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Kindness

Aug 16, 2019

About 20 years ago, I had one of the best bosses that I’ve had in my entire working career.  Ross had a way of working with people that was amazing.  Whenever I interacted with him, I walked away feeling great about working for him.  More important, I felt great about myself.  This isn’t to say that Ross was a pushover.  We worked hard for eight solid hours every day.  If a person was not up to snuff, he would take corrective measures–even firing people if they were not up to their job.  But, there was just something about his personality and management style that made us all look forward to Monday morning on Friday afternoon.

I’ve often thought about Ross and wondered what made him so special.  I’ve thought of his various personality traits and tried to dissect how he created such an amazing place to work.  On the plus side, he knew his industry inside and out, and knew every facet of the business.  Another plus—he had a really awful sense of humor.  He could not tell a joke to save his life—it was funny to watch him destroy a joke.  One major negative was that he didn’t manage project timelines well and we were constantly in crisis mode to get projects completed by their deadline. 

The thing that I think made Ross so special was that he was truly and sincerely kind.  You could sense his absolute concern for your well-being and that of others.  Even when he had to discipline a staff member, he did so with such kindness that you walked away thankful for learning how to improve yourself.

What is kindness?  According to Wikipedia, kindness is a behavior marked by ethical characteristics, a pleasant disposition, and concern and consideration for others. It is considered a virtue, and is recognized as a value in many cultures and religions.

Some people believe that a kind person cannot be strong.  But, I think that it takes exceptional strength to be truly kind.  Ask any parent—how hard is it to tell your child ‘no’ when you know that is the right answer, but you want to give your child everything?  Spoiling your child is definitely not kindness.  Being kind can be hard.

There have been studies in recent years that indicate that being kind is good for your health.  Research shows that people who witness acts of kindness produce oxytocin, which can aid in lowering blood pressure and improve heart health.  Performing acts of kindness can stimulate the production of serotonin, which aids in healing wounds and increases feelings of well-being.  There is evidence that kindness lowers the amount of cortisol in your system, which lowers stress levels and slows the effects of aging.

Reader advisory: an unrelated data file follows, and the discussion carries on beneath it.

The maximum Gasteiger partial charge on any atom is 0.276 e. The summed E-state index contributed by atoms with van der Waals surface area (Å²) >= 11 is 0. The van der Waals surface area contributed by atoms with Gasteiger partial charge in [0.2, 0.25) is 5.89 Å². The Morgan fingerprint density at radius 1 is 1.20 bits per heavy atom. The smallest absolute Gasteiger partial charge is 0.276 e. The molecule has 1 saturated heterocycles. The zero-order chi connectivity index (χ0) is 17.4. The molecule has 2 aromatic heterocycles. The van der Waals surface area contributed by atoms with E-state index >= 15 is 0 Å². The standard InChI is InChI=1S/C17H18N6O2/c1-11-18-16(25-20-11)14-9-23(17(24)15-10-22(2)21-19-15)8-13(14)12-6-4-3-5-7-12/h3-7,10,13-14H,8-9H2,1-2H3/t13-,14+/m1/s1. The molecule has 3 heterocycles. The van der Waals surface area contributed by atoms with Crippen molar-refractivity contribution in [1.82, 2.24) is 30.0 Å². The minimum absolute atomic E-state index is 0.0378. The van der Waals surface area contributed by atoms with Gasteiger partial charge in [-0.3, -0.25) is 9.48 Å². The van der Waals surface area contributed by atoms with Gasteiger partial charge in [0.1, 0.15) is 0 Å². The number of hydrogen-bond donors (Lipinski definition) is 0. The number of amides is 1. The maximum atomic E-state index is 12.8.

There is an initiative on the North Shore called “The Kindness Project.”  This group has been meeting over the past several months to discuss the concept of kindness, and how we can incorporate more kindness into our everyday lives and even into our public policy.

The organizers of The Kindness Project have organized a series of Kindness Cafes, where community members are invited to a free dinner and given the opportunity to share their thoughts and experiences around kindness and make recommendations on next steps for incorporating kindness as a way of life.  Municipal and community leaders have been encouraged to join in this discussion.

The third Kindness Café dinner will be held this Sunday, August 18, at 4:30pm at the Unitarian Universalist Church, located at 10 Church Street in downtown Gloucester.  There will be a buffet style dinner and conversation focused on the concept of kindness.  All are welcome, however the organizers have requested RSVP to assist with planning. 

For more information about The Kindness Project or to RSVP for the dinner, visit their website www.the-kindness-project.org or find them at Facebook.com/thekindnessprojectCA.